The stone people

The abbey has many carvings; flowers and leaves, animals, birds and strange creatures for whom I have no names. Perhaps the strangest amongst this stone host are the heads decorating windows and doorways.

Who are they? Kings and queens, perhaps? Angels? I do not know. They watch the comings and goings of all those who live in the abbey, and sometimes, at dusk, I sense their stone-eyed stares following me as I pass by. It can be unsettling, and I will admit, there is one head I do not care to look at too closely. He - for I think it it a man, though the weathered features hide their origins well - is known as the Owl Man. It is a curiously fitting name, and I am not alone in finding him a sinister presence. It is not unusual to see my fellow monks bless themselves as they hurry past.

Time and the weather has not been kind to the Owl Man, nor to some of the other heads at the abbey. Shaped by wind and rain to nightmare creatures, they are strange companions as we go about our daily work.


The Washer at the Spring

The hob came to find me this morning as I was busy in my workshop. His fur was wet and pond weed clung to it in places. He had been feeding breadcrumbs to Methuselah, the huge old carp who lives in the abbey fishpond, and the two had passed a companionable time, in the way that old friends do. 
'The old fish overheard two men from Yagleah talking about the Washer at the Spring,' Brother Walter said with a worried frown. I frowned too, for the men were stealing abbey fish. Not Methuselah, though, he was too clever to be caught. 'They saw the Washer a day or two ago, scrubbing shrouds in the spring water. They said that means there will be a death soon.'

I sighed and felt a weariness of spirit. In truth, there have been too many deaths these last few years, from hunger and from the Great Pestilence. If anyone had troubled to walk through the marshy ground by the Washer's spring, the water of which feeds the fishponds, then they probably would have seen the strange grey figure washing shrouds for all it was worth.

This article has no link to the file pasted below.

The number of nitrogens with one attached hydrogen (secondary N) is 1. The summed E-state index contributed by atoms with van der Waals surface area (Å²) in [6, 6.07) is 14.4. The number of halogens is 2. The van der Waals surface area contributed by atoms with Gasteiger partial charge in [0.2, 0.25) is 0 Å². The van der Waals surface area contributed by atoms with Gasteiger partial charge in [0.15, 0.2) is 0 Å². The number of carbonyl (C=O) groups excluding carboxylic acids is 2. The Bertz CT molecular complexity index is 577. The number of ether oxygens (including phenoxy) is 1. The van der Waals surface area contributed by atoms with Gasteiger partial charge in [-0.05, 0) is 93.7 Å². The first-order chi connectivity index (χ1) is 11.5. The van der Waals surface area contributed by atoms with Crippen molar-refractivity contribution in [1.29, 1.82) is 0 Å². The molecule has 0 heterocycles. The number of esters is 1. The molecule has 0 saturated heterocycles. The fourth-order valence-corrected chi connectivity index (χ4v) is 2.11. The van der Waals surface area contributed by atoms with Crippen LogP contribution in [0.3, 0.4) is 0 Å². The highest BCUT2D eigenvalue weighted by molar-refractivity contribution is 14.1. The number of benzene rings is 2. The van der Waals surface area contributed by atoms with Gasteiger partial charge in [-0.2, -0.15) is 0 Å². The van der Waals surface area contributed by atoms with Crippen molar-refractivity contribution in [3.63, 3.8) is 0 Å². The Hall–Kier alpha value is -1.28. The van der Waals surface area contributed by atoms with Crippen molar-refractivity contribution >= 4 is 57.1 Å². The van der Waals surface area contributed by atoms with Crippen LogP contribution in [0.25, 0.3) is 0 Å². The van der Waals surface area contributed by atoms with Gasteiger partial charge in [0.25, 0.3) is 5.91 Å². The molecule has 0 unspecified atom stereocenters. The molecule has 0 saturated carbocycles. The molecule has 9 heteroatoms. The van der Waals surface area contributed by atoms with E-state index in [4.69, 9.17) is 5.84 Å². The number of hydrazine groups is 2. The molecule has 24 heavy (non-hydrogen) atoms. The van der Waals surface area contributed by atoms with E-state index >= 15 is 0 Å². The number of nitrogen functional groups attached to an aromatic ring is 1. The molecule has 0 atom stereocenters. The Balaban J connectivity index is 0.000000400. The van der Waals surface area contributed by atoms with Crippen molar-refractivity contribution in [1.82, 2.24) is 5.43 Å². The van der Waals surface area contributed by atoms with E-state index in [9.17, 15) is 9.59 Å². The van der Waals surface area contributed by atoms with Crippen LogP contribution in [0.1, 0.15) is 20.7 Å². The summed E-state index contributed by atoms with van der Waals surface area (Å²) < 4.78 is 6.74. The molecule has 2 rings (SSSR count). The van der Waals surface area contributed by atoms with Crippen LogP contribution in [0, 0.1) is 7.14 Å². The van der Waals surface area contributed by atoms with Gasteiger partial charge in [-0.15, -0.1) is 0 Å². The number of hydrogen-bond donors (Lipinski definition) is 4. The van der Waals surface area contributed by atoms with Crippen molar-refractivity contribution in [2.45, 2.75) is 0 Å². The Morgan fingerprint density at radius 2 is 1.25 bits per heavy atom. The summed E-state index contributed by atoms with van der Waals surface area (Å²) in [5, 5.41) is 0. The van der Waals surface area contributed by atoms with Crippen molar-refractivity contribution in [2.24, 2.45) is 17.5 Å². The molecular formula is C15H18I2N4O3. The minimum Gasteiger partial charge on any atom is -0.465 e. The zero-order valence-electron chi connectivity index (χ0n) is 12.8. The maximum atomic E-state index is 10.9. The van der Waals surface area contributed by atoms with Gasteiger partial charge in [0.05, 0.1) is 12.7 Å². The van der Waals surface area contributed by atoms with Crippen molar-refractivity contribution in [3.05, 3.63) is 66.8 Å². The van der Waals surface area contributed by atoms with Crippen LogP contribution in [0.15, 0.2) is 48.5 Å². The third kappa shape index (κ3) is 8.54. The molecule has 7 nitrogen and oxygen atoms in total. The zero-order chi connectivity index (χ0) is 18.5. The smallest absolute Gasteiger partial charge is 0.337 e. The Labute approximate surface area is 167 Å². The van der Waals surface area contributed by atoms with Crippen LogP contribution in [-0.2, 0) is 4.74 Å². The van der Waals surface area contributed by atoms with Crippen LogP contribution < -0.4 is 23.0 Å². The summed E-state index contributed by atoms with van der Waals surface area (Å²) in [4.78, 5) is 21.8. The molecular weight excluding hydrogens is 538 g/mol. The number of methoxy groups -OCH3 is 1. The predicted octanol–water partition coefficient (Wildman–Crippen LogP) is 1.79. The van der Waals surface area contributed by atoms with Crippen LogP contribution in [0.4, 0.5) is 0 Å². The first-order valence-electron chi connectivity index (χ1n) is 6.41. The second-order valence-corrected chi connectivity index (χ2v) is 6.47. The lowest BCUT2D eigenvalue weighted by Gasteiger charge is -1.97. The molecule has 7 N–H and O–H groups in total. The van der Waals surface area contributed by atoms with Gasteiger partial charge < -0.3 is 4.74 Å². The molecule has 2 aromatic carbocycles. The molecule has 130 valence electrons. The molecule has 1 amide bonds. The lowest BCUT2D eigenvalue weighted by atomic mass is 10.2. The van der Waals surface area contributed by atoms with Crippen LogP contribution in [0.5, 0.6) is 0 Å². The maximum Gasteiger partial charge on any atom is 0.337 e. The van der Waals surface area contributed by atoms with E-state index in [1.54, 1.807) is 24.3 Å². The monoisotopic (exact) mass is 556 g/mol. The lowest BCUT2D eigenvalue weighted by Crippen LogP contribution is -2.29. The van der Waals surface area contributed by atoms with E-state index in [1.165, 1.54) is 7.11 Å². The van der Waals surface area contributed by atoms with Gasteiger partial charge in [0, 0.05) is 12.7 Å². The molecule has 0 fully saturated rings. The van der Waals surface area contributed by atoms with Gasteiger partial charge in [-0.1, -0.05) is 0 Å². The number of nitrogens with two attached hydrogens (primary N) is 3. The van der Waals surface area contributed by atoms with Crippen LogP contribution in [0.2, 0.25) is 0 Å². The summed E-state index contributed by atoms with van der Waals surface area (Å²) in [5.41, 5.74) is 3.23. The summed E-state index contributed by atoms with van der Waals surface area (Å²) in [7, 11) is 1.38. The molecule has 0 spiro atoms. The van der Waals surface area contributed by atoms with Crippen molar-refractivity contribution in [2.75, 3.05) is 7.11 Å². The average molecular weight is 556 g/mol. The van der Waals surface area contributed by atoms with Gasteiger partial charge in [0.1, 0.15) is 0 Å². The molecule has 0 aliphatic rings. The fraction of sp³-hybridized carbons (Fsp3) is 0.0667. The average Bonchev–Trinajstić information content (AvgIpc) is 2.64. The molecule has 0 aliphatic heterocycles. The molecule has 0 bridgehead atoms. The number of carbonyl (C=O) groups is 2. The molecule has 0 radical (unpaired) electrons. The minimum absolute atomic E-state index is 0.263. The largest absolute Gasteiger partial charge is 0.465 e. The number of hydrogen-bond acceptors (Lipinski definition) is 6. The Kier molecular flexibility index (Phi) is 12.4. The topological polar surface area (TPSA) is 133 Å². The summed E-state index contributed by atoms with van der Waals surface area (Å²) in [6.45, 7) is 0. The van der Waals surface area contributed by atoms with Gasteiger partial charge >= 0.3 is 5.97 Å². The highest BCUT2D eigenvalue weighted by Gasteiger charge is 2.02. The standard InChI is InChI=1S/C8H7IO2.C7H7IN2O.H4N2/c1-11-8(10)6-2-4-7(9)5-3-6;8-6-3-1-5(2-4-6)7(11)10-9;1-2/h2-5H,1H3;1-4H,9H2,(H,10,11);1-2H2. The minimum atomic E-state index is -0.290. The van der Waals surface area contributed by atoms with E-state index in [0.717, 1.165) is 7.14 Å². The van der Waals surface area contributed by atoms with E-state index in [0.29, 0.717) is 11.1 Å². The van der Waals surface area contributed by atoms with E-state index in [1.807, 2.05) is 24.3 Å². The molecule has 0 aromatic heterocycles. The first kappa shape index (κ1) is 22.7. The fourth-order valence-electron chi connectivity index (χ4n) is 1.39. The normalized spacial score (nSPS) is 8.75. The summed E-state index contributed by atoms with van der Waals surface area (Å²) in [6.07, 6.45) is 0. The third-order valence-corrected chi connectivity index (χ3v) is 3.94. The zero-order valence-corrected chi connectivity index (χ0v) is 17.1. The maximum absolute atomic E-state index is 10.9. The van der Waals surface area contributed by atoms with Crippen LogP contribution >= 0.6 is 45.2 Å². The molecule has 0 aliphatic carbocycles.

The Washer is lonely,' Brother Walter continued as he settled himself by the fire to pick the weed from his fur. 'Nobody visits it. They are too frightened to go near the spring. People go to Eadred's well in the forest instead and drop flowers and pins into the water there, as gifts for the fay who guards it.'
'I can understand why the washer might feel slighted,' I said. 'Does it mind not having offerings of its own, do you think?'
The hob nodded. 'The old fish thinks so. He sometimes sees the Washer staring into the fishpond, trailing its fingers in the water, its face withered with sadness, like the last leaf in autumn. The fish nibbles its fingers and the Washer smiles at him. Once he saw the Washer lift a blackthorn flower from the water and hold it against its chest.'
'That is indeed sad,' I agreed. 'Perhaps somebody should visit the spring one of these days.'
The hob grinned and looked pleased with himself. 'I already have. I took a hazelnut and some pins and dropped them in the water this morning.'
'Did you see the Washer?' I asked, a little worried by this.
The hob shook his head. 'No, but I know he was pleased.'
'Because the thorn tree by the spring suddenly started to flower. Just a few branches, full of white blossom, as if the tree was smiling.'
I patted the hob's shoulder and handed him a comb for his fur. 'That was kindly done, Brother Walter. And maybe the next time you visit the spring, I will come with you.'


Pen and inks

Brother Simon Peter is a fine scribe. Since Michaelmas, he has been copying pages from a Book of Days which was given to the abbey by Sir Robert of Weford.

Many years ago, as a young monk living at an abbey in France, Brother Simon Peter learnt how to prepare the pigments to make coloured inks. His skill in mixing the precious ingredients is matchless, as is his skill as a scribe. He taught me to mix the dark ink for writing. I collect walnuts and oak galls and soak them in rainwater. Later I mix them with copperas and sometime wine, and stir in powdered gum arabic. The ink is carefully stored in small jars, ready for him to fill one of the inkhorns which sit in iron hoops fitted to the side of his desk.

And there he sits, straight backed on his stool, his small knife in his left hand, his pen in his right hand, a frown of deep concentration on his brow. An iron weight keeps the parchment sheet from curling in on itself as he works by the light coming through the cloister arch beside him.

If he is aware of the hob's keen eyes watching him sometimes, then he never gives any hint of it, though he was puzzled to find a scrap of waste parchment lying on the floor near his desk this morning. On it was a scratchy little charcoal drawing of a strange creature with tufted ears and a tail, and a few carefully copied letters that did not spell any word that the monk had ever come across before.